US shifts in the wind, again, on arming Syrian rebels
Five days after dismissing as a "fantasy" the notion that supplying arms to the moderate Syrian opposition would have toppled the Assad regime, President Obama is now asking Congress to approve $500 million to fund and equip "moderate" Syrian rebels, the BBC reports.
"This funding request would build on the administration's longstanding efforts to empower the moderate Syrian opposition, both civilian and armed, and will enable the Department of Defense to increase our support to vetted elements of the armed opposition," the White House claimed.
At this point, it is not entirely clear which vetted elements of the Syrian opposition can be relied upon to keep the arms out of the hands of the jihadists groups who dominate the battlefield, including the Islamic State of Iraq and the Sham (ISIS), and al Qaeda's branch in Syria, the Al Nusrah Front.
As The Long War Journal has documented over the past year at least, in numerous instances previous US efforts to equip 'moderate' Syrian rebels have been compromised by the frequent partnering of 'moderate' and Islamist forces, as well as by the sheer power of the Islamist forces themselves. [See Threat Matrix report, Arming the 'moderate' rebels in the Syrian south.]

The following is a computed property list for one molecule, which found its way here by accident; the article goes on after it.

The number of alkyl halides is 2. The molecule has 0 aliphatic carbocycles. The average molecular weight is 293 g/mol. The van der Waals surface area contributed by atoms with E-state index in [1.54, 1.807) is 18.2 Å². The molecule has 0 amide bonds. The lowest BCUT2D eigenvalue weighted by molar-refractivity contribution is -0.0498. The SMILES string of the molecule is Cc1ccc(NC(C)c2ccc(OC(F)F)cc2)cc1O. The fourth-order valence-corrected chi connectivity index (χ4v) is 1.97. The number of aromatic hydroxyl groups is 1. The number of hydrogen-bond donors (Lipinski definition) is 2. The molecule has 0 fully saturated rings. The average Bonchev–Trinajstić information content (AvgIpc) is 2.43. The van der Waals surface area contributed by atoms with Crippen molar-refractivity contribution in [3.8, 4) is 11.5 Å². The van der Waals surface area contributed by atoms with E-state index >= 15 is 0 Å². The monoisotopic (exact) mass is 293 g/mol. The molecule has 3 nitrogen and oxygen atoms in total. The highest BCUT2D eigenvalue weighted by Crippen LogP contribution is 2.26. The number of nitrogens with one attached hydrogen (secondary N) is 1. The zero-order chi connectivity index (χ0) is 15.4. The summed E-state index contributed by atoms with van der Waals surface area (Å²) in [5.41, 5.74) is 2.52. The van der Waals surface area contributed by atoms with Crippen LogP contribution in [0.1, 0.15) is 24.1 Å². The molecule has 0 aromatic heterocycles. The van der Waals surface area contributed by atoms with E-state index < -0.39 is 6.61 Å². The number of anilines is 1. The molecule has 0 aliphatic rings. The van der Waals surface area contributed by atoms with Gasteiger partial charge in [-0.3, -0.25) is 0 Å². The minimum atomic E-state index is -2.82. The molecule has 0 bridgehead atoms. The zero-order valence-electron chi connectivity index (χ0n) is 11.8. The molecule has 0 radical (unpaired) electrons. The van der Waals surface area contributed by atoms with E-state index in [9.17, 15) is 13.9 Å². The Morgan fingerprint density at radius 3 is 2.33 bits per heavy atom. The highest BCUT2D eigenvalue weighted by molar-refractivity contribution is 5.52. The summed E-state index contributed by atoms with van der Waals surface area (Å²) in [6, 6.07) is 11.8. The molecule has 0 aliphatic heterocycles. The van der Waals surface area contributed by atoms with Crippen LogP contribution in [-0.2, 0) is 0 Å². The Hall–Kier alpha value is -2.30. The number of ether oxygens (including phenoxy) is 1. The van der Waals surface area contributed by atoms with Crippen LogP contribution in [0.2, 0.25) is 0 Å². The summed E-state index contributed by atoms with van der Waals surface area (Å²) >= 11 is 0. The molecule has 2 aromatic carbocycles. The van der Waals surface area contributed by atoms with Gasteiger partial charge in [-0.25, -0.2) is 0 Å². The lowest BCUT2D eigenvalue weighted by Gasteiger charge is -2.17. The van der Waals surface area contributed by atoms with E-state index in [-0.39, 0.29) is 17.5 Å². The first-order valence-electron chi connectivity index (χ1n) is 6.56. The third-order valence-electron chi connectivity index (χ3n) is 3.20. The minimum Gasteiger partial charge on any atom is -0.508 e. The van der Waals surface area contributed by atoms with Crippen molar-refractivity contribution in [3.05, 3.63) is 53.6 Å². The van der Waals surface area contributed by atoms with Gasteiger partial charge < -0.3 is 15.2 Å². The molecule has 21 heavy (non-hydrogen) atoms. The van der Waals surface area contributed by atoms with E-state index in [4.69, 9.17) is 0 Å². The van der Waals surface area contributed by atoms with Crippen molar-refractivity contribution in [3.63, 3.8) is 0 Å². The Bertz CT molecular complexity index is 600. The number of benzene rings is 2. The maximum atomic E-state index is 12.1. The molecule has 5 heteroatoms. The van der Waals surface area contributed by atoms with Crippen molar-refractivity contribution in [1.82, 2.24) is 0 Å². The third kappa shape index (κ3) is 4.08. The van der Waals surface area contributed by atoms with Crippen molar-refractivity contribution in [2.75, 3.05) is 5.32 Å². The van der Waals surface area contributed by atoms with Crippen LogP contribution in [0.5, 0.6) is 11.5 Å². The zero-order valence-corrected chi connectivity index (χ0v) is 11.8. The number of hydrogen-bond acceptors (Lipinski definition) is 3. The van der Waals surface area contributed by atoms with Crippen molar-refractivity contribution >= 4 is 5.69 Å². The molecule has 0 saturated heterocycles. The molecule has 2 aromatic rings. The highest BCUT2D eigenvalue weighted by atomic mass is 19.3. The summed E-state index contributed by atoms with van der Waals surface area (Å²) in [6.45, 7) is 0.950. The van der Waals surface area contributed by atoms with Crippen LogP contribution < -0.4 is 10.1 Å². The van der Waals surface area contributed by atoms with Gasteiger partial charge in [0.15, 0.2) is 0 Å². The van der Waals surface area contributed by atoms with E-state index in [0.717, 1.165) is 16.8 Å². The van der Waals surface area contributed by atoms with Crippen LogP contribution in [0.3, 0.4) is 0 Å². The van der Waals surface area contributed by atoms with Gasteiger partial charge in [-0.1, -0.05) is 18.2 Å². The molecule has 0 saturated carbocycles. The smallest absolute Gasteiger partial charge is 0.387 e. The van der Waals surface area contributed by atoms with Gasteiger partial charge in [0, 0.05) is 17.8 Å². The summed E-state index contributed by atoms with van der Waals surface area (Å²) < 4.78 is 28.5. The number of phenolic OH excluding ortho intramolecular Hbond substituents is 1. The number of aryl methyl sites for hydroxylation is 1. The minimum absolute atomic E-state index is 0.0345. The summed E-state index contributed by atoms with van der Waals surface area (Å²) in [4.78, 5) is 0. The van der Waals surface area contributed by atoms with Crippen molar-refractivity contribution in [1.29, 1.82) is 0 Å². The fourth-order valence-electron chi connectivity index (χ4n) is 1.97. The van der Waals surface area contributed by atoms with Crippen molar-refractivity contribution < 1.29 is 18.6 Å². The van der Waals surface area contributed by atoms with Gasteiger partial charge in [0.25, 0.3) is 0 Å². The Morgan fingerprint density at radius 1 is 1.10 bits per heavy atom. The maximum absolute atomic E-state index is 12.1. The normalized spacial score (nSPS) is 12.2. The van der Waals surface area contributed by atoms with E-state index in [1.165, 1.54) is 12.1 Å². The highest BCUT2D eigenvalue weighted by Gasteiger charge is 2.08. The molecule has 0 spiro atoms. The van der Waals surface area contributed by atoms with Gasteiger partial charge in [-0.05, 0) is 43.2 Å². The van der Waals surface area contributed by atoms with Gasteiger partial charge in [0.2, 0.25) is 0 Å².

It is difficult to see how throwing another $500 million into the Syrian morass will effect a positive outcome. Jihadist forces currently control virtually all of the border crossings into Syria from Turkey and Jordan (not to mention Iraq) through which Western aid would flow. It is a well-known fact that these jihadists determine the distribution of such supplies once they come into Syria.
While the goal of halting the Islamists' advance in Syria and now Iraq is a worthy one, the means put forth so far by the Obama administration have fallen far short. And ironically, it is now the warplanes of the Assad regime that are trying to defend US ally Iraq from the latest incursions of the ISIS.